The way you sow your vegetable garden is essential. Try not to plant vegetables in large patches or long rows; instead, mix in flowers and herbs. The large groupings of one type of plant will attract problematic pests. If you mix in flowers and herbs, it becomes more difficult for pests to find your veggies. The scent of flowers and herbs, as well as the change up in color, is thought to confuse pests.
A common companion planting article references the Native American “Three Sister Planting”. This type of planting involves growing corn, beans and squash – often pumpkin - in the same area. As the corn stalks grow, beans naturally find support by climbing up the stalk. Beans, as all legumes, fix nitrogen in the soil, which supports the large nutritional needs of corn. Squash grows rapidly and the large squash leaves shade out weeds and serve as natural weed block. Good plant companions work in support of each other.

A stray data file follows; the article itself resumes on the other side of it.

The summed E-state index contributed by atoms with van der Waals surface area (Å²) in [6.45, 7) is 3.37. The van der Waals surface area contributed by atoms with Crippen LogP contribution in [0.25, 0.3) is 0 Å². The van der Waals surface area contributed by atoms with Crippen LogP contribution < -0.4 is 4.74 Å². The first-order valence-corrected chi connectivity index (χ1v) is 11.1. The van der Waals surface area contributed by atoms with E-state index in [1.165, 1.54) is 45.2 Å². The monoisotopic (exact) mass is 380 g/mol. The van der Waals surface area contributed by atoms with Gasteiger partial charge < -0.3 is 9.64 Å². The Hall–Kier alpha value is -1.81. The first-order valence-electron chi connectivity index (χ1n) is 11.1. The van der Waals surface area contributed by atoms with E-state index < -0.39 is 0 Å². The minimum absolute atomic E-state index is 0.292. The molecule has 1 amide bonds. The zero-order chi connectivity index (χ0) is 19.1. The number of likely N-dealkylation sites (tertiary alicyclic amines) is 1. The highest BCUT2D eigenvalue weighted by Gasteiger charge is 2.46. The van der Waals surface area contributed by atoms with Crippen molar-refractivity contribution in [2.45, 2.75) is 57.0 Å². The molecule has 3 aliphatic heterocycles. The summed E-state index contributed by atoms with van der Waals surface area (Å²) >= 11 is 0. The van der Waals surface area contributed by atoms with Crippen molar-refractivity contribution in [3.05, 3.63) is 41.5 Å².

A companion planting guide will show you which vegetables and flowers support or inhibit the growth of other plants and/or which pests they deter.